A trade bloc is a type of intergovernmental agreement, often part of a regional intergovernmental organization, where barriers to trade (tariffs and others) are reduced or eliminated among the participating states.
Trade blocs can be stand-alone agreements between several states (such as the North American Free Trade Agreement) or part of a regional organization (such as the European Union). Depending on the level of economic integration, trade blocs can be classified as preferential trading areas, free-trade areas, customs unions, common markets, or economic and monetary unions.
Historic trading blocs include the Hanseatic League, a Northern European economic alliance between the 12th and 17th centuries, and the German Customs Union, formed on the basis of the German Confederation and subsequently the German Empire from 1871. Surges of trade bloc formation occurred in the 1960s and 1970s, as well as in the 1990s after the collapse of Communism. By 1997, more than 50% of all world commerce was conducted within regional trade blocs. Economist Jeffrey J. Schott of the Peterson Institute for International Economics notes that members of successful trade blocs usually share four common traits: similar levels of per capita GNP, geographic proximity, similar or compatible trading regimes, and political commitment to regional organization.
Some advocates of global free trade are opposed to trading blocs. Trade blocs are seen by them to encourage regional free trade at the expense of global free trade. Those who advocate for it claim that global free trade is in the interest of every country, as it would create more opportunities to turn local resources into goods and services that are both currently in demand and will be in demand in the future by consumers. However, scholars and economists continue to debate whether regional trade blocs fragment the global economy or encourage the extension of the existing global multilateral trading system.
A common market is seen as a stage of economic integration towards an economic union or possibly towards the goal of a unified market.
A single market is a type of trade bloc in which most trade barriers have been removed (for goods) with some common policies on product regulation, and freedom of movement of the factors of production (capital and labour) and of enterprise and services.
This section's factual accuracy is disputed. (April 2022)
|Trade bloc||Population||Gross domestic product (USD)||Members|
|Economic and monetary unions|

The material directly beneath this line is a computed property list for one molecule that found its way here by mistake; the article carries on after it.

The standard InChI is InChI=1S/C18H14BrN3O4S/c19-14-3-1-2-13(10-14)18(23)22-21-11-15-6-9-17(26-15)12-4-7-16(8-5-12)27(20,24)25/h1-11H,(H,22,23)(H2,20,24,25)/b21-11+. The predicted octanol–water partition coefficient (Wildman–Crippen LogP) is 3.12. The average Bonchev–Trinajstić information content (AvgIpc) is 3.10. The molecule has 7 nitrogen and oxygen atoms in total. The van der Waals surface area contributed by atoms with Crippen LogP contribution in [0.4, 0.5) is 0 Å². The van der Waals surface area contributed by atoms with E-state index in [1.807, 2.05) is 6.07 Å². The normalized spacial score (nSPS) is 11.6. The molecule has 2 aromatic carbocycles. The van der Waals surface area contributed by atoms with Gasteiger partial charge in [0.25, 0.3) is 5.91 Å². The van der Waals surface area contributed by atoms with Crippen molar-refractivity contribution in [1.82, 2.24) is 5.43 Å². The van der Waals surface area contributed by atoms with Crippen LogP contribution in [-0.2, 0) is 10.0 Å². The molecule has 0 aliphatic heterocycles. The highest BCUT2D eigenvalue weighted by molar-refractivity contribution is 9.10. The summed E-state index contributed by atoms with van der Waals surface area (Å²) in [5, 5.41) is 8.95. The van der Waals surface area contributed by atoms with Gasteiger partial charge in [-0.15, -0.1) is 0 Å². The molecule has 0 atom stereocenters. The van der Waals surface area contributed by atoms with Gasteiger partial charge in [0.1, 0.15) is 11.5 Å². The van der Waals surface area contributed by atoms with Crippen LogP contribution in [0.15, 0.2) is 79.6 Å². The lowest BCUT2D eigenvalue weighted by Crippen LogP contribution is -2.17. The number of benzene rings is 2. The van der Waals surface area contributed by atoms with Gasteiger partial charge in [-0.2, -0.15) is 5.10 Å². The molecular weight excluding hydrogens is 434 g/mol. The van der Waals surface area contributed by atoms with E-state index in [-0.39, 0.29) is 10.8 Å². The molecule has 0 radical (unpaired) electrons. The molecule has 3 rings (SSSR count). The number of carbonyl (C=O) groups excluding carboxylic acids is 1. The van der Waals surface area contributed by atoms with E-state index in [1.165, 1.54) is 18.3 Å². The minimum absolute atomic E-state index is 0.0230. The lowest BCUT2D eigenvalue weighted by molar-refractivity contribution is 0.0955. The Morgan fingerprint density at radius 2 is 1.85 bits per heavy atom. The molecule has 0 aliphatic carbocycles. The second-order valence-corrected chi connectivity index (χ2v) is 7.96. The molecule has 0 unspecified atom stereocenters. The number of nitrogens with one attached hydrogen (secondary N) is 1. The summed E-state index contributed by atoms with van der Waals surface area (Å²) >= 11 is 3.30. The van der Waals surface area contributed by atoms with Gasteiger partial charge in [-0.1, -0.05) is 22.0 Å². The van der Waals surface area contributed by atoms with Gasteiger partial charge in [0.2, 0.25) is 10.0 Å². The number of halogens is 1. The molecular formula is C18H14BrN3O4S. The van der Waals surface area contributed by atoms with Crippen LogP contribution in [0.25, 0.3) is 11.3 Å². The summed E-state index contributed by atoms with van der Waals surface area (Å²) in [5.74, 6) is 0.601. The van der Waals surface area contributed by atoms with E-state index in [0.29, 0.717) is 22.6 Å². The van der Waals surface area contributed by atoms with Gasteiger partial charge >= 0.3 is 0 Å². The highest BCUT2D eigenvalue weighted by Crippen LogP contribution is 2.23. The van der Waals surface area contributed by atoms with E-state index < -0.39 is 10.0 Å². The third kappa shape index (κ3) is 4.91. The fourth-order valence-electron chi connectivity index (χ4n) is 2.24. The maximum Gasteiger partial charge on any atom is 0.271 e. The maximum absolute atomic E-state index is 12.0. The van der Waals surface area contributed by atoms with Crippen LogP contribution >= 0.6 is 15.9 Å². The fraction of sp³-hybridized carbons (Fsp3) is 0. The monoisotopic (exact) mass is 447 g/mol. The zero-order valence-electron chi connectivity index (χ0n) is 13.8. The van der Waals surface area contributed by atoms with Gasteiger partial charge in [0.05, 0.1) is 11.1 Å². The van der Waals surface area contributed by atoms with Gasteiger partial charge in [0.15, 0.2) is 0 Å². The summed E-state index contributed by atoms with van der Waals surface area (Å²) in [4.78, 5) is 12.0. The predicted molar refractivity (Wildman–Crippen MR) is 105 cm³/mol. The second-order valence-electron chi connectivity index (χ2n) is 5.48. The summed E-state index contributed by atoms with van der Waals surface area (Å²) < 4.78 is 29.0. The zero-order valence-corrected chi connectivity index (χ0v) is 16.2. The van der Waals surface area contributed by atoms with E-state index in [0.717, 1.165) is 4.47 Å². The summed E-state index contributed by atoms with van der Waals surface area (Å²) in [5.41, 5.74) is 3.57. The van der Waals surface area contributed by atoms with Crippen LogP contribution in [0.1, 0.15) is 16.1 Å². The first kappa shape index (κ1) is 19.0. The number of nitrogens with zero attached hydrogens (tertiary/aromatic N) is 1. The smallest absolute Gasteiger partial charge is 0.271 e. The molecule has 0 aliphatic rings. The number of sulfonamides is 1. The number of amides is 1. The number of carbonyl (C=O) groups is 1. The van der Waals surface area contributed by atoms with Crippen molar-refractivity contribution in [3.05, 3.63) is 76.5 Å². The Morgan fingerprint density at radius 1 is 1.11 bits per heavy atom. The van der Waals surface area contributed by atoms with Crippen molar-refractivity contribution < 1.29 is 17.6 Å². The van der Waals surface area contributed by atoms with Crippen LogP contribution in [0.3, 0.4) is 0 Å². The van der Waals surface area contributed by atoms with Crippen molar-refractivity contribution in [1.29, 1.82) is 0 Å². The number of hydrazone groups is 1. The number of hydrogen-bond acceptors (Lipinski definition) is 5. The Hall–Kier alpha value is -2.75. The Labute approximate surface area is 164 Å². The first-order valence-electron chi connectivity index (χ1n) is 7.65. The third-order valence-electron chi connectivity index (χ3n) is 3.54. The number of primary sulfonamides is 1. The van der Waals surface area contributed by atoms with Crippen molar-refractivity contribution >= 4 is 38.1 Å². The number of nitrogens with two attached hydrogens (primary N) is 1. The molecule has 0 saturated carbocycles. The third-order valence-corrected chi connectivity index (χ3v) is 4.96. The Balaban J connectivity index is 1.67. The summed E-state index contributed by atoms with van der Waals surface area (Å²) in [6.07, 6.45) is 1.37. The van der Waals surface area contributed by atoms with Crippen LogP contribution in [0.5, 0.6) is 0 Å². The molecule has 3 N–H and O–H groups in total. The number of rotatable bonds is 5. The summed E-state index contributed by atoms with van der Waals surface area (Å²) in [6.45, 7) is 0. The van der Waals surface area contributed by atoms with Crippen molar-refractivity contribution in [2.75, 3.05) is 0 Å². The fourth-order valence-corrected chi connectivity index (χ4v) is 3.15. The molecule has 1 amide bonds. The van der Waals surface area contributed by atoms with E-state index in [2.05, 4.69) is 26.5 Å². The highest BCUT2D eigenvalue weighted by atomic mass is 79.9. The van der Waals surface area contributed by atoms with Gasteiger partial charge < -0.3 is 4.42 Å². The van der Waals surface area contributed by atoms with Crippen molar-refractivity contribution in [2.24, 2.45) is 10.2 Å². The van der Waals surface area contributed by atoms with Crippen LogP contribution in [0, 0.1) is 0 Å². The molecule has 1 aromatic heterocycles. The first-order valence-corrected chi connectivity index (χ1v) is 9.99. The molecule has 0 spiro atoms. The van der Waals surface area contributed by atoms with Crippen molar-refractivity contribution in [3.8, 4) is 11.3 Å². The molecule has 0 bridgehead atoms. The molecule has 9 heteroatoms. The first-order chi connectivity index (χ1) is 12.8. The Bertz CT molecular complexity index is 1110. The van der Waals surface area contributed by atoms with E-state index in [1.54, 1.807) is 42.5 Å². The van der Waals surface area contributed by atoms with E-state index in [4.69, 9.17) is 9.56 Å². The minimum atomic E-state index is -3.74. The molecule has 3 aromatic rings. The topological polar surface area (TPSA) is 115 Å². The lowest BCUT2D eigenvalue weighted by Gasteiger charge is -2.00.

|Customs and monetary unions|
|Preferential trade areas and Free trade areas|
Comparison between regional trade blocsEdit
|Regional bloc||Free Trade Area||Economic and monetary union||Free Travel||Political pact||Defence pact||Other|
|Customs union||Single market||Currency union||Visa-free||Border-less|
|EU||in force||in force7||in force2||in force 1||in force||in force
(Schengen 1, 7, NPU and CTA 1)
|in force||in force
|ESA 1, 7|
|EFTA||in force||in force2, 7||in force||in force 1, 7||in force 1, 7||ESA 1, 7|
|CARICOM||in force||in force||in force 1||in force 1 and
|in force 1||proposed||proposed||NWFZ|
|AU||ECOWAS||in force 1, 3||in force 1||proposed||in force 1 and
proposed for 2012 1 and
|in force 1||proposed||proposed||in force||NWFZ1|
|ECCAS||in force1||African Continental Free Trade Agreement (AfCFTA)1||in force1||proposed||in force1||in force||in force||NWFZ1|
|EAC||in force||in force||proposed for 2020s||proposed for 2024||proposed||?||proposed for 2023||NWFZ1|
|SADC||in force1||in force1||proposed for 2015||de facto in force 1 and proposed common for 2016||proposed||NWFZ1|
|COMESA||in force1||proposed for 2010||?||proposed for 2018||NWFZ1|
|Common||in force1||proposed for 2019||proposed for 2023||proposed for 2028||proposed for 2028||NWFZ1|
|Pacific Alliance||in force||in force||NWFZ|
|USAN||MERCOSUR||in force||in force||proposed for 2015||in force||proposed for 2014||NWFZ|
|CAN||in force||in force 1||proposed1||in force||NWFZ|
|Common||proposed for 2014 4||proposed for not after 2019||proposed for 2019||proposed for 2019||in force||proposed for 2019||proposed||in force||NWFZ|
|EEU||in force||in force1||in force||Proposed||in force||in force 1|
|AL||GCC||in force||in force||proposed||proposed 1||in force||in force|
|Common||in force1||proposed for 2015||proposed for 2020||proposed||proposed|
|ASEAN||in force 5||proposed for 2015||proposed 8||in force||proposed for 2015||proposed for 2020||NWFZ|